Donald Trump says US recognizes Israel sovereignty of disputed Golan Heights, in yet another remarkable policy shift
US President Donald Trump said Thursday that it's time for the United States to recognize Israel's sovereignty over the disputed Golan Heights, an announcement that signals a shift in U.S. policy and comes ahead of the Israeli prime minister's planned visit next week to the White House.
Washington: US President Donald Trump said Thursday that it's time for the United States to recognize Israel's sovereignty over the disputed Golan Heights, an announcement that signals a shift in U.S. policy and comes ahead of the Israeli prime minister's planned visit next week to the White House.
The administration has been considering recognizing Israel's sovereignty over the Golan, which Israel captured from Syria in 1967. Last week, in its annual human rights report, the State Department dropped the phrase "Israeli-occupied" from the Golan Heights section, instead calling it "Israeli-controlled."
"After 52 years it is time for the United States to fully recognize Israel's Sovereignty over the Golan Heights, which is of critical strategic and security importance to the State of Israel and Regional Stability!" Trump tweeted.
Minutes later, Israeli Prime Minister Benjamin Netanyahu tweeted his appreciation. "At a time when Iran seeks to use Syria as a platform to destroy Israel, President Trump boldly recognizes Israeli sovereignty over the Golan Heights. Thank you President Trump!"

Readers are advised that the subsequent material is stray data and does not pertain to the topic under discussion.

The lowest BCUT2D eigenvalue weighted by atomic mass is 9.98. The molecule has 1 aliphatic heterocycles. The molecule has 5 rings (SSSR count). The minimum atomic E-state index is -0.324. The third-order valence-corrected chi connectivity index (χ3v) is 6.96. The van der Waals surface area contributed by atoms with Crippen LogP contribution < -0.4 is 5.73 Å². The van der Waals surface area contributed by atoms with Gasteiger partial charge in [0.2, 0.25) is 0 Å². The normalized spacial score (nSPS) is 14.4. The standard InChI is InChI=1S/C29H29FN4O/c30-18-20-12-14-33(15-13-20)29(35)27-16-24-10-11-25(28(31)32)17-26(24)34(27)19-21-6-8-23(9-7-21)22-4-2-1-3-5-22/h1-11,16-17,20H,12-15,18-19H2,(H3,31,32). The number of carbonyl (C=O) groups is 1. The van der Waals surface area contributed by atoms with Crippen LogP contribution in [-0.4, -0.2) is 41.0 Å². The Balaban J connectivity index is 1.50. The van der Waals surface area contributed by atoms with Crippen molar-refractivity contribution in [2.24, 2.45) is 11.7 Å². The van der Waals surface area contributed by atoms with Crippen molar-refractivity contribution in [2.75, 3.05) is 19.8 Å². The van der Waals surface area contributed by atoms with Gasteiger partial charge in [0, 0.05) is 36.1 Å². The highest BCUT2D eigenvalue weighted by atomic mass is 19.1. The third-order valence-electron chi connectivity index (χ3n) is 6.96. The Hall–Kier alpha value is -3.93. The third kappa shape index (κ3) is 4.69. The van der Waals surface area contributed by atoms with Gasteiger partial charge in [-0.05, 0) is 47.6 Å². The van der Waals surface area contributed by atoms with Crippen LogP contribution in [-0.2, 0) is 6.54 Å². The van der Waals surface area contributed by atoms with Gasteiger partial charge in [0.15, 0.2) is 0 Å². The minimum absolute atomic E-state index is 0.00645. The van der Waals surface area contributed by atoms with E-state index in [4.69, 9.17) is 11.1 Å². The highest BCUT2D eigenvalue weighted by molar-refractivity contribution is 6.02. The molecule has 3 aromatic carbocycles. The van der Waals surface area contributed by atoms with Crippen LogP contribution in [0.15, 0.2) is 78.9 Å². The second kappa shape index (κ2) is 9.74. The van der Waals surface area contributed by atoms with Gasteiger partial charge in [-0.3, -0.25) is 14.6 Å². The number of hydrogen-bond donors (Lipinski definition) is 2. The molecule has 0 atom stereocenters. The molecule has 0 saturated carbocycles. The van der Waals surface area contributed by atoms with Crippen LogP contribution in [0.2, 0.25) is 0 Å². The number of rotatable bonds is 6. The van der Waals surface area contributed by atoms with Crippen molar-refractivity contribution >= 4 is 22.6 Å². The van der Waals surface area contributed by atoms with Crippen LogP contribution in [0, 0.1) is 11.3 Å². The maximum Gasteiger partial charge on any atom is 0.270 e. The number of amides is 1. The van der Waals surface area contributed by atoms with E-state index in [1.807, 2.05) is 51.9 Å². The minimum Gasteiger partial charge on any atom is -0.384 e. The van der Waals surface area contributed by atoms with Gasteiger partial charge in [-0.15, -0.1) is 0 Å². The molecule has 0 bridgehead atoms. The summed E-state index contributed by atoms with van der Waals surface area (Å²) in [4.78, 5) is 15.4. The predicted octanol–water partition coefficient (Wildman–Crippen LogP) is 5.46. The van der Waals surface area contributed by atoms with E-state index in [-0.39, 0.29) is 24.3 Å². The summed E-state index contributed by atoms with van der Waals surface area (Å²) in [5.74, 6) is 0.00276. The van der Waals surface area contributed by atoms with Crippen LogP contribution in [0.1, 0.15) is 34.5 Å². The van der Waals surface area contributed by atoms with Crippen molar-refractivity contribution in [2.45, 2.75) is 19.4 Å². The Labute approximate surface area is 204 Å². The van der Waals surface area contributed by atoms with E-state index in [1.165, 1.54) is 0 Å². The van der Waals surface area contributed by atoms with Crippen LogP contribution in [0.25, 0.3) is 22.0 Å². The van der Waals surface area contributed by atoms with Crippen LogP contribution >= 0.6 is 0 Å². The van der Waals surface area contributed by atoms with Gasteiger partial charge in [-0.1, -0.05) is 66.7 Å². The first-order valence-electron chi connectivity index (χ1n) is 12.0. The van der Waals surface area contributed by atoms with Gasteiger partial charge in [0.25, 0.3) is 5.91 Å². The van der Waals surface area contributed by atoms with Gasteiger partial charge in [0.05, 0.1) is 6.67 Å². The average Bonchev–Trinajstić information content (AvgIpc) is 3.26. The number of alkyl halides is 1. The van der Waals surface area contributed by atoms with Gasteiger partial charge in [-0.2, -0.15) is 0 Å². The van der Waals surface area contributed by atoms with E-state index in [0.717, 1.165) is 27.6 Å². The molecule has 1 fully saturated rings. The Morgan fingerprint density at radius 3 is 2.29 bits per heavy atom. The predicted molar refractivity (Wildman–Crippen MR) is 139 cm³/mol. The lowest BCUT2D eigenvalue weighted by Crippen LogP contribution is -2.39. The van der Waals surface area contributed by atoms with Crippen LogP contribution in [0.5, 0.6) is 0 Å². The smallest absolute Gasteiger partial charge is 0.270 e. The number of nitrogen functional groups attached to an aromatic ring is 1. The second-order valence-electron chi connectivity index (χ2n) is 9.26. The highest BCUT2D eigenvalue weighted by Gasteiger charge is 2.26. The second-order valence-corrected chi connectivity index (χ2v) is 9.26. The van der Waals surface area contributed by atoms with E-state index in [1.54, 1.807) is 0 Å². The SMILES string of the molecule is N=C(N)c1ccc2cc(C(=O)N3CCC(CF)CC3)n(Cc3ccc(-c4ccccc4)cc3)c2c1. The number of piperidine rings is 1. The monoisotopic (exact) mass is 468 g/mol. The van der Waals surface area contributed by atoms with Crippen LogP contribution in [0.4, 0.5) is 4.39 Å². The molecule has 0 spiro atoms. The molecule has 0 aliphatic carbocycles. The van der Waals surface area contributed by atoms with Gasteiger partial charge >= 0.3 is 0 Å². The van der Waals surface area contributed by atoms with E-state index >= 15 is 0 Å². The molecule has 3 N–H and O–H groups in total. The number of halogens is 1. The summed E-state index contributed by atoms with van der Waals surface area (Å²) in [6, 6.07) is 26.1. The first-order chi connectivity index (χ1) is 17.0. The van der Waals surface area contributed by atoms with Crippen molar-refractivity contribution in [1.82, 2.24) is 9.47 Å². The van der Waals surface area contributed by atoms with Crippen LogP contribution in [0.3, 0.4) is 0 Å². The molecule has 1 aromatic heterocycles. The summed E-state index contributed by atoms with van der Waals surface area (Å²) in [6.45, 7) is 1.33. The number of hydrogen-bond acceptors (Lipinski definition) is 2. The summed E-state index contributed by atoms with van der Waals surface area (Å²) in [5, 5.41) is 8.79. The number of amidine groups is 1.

In addition to its policies toward the Palestinians, the U.S. has taken a hard line toward Iran, much to Netanyahu's delight.
Trump's announcement came as Secretary of State Mike Pompeo is in Jerusalem, lauding warm ties with Israel and promising to step up pressure on Iran. Pompeo's words gave a public boost to the Israeli leader at the height of a tight re-election campaign. Netanyahu is to be in Washington for two days next week — two weeks before Israel's April 9 ballot.
Standing together in Jerusalem Thursday, neither Netanyahu nor Pompeo mentioned the heated Israeli election campaign. But Netanyahu, facing a tough challenge from a popular former military chief and reeling from a series of corruption allegations, has repeatedly sought to focus attention on his foreign policy record and strong ties with Trump.
Pompeo has said his trip has nothing to do with politics.
Netanyahu thanked Pompeo for the Trump administration's strong stance against Iran, which Israel regards as an existential threat.
Netanyahu has accused Iran of attempting to set up a terrorist network to target Israel from the Golan Heights, using the incident to repeat his goal of international recognition for Israel's claim on the area.
"You could imagine what would have happened if Israel were not in the Golan," he said. "You would have Iran on the shores of the Sea of Galilee."
Pompeo paid a solemn visit Thursday to Jerusalem's Western Wall along with Netanyahu in an apparent sign of support for Israel's control of the contested city.
Pompeo is the highest-ranking American official to tour the holy site with any Israeli leader. His visit was likely to further infuriate the Palestinians, who already have severed ties with the U.S. over its Jerusalem policies.